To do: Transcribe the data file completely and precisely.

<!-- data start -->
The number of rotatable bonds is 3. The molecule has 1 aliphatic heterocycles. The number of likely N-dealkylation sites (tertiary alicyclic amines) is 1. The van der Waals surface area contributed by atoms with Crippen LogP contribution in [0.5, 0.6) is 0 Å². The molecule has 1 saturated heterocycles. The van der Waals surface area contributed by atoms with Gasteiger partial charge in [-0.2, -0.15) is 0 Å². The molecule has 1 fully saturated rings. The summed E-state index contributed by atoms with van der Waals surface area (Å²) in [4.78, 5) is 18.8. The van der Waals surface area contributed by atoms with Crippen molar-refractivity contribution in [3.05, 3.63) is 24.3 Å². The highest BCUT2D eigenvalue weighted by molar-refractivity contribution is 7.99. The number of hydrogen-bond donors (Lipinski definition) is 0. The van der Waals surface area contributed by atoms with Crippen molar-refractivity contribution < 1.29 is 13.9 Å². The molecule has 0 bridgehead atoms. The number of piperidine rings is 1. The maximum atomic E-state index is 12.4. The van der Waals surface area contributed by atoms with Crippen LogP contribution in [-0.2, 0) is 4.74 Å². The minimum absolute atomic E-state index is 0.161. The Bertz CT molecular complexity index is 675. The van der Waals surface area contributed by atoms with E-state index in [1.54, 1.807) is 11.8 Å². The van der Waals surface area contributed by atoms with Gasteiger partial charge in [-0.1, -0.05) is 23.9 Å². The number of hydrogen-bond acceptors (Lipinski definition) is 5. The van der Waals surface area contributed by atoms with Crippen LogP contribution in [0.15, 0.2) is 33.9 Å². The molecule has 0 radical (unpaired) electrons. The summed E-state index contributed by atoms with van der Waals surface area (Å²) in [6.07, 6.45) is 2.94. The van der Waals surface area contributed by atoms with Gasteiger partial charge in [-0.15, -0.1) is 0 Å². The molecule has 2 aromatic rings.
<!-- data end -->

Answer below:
The number of rotatable bonds is 3. The molecule has 1 aliphatic heterocycles. The number of likely N-dealkylation sites (tertiary alicyclic amines) is 1. The van der Waals surface area contributed by atoms with Crippen LogP contribution in [0.5, 0.6) is 0 Å². The molecule has 1 saturated heterocycles. The van der Waals surface area contributed by atoms with Gasteiger partial charge in [-0.2, -0.15) is 0 Å². The molecule has 1 fully saturated rings. The summed E-state index contributed by atoms with van der Waals surface area (Å²) in [4.78, 5) is 18.8. The van der Waals surface area contributed by atoms with Crippen molar-refractivity contribution in [3.05, 3.63) is 24.3 Å². The highest BCUT2D eigenvalue weighted by molar-refractivity contribution is 7.99. The number of hydrogen-bond donors (Lipinski definition) is 0. The van der Waals surface area contributed by atoms with Crippen molar-refractivity contribution < 1.29 is 13.9 Å². The molecule has 0 bridgehead atoms. The number of piperidine rings is 1. The maximum atomic E-state index is 12.4. The van der Waals surface area contributed by atoms with Crippen LogP contribution in [-0.2, 0) is 4.74 Å². The minimum absolute atomic E-state index is 0.161. The Bertz CT molecular complexity index is 675. The van der Waals surface area contributed by atoms with E-state index in [1.54, 1.807) is 11.8 Å². The van der Waals surface area contributed by atoms with Gasteiger partial charge in [-0.1, -0.05) is 23.9 Å². The number of hydrogen-bond acceptors (Lipinski definition) is 5. The van der Waals surface area contributed by atoms with Crippen LogP contribution in [0.15, 0.2) is 33.9 Å². The molecule has 0 radical (unpaired) electrons. The summed E-state index contributed by atoms with van der Waals surface area (Å²) in [6.07, 6.45) is 2.94. The van der Waals surface area contributed by atoms with Gasteiger partial charge in [-0.15, -0.1) is 0 Å². The molecule has 2 aromatic rings.